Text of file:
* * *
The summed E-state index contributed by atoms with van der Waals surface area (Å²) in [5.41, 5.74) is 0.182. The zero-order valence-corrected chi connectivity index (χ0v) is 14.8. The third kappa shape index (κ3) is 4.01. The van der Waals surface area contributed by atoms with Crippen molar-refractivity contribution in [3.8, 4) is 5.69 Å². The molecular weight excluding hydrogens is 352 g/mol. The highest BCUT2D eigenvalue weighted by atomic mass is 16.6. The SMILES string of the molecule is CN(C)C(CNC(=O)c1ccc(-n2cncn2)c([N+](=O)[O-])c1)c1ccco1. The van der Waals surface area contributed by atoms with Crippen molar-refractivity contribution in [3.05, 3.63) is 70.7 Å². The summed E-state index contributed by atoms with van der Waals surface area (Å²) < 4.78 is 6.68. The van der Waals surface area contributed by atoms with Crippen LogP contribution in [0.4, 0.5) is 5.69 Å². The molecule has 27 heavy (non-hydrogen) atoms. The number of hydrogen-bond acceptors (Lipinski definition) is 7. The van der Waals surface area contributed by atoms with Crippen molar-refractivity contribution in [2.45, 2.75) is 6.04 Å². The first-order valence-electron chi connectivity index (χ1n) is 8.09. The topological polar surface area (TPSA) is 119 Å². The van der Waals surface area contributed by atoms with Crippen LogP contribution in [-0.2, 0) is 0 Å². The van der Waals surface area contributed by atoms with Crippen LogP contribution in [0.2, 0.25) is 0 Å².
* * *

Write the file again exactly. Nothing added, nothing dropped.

The summed E-state index contributed by atoms with van der Waals surface area (Å²) in [5.41, 5.74) is 0.182. The zero-order valence-corrected chi connectivity index (χ0v) is 14.8. The third kappa shape index (κ3) is 4.01. The van der Waals surface area contributed by atoms with Crippen molar-refractivity contribution in [3.8, 4) is 5.69 Å². The molecular weight excluding hydrogens is 352 g/mol. The highest BCUT2D eigenvalue weighted by atomic mass is 16.6. The SMILES string of the molecule is CN(C)C(CNC(=O)c1ccc(-n2cncn2)c([N+](=O)[O-])c1)c1ccco1. The van der Waals surface area contributed by atoms with Crippen molar-refractivity contribution in [3.05, 3.63) is 70.7 Å². The summed E-state index contributed by atoms with van der Waals surface area (Å²) < 4.78 is 6.68. The van der Waals surface area contributed by atoms with Crippen LogP contribution in [0.4, 0.5) is 5.69 Å². The molecule has 27 heavy (non-hydrogen) atoms. The number of hydrogen-bond acceptors (Lipinski definition) is 7. The van der Waals surface area contributed by atoms with Crippen molar-refractivity contribution in [2.45, 2.75) is 6.04 Å². The first-order valence-electron chi connectivity index (χ1n) is 8.09. The topological polar surface area (TPSA) is 119 Å². The van der Waals surface area contributed by atoms with Crippen LogP contribution in [-0.2, 0) is 0 Å². The van der Waals surface area contributed by atoms with Crippen LogP contribution in [0.2, 0.25) is 0 Å².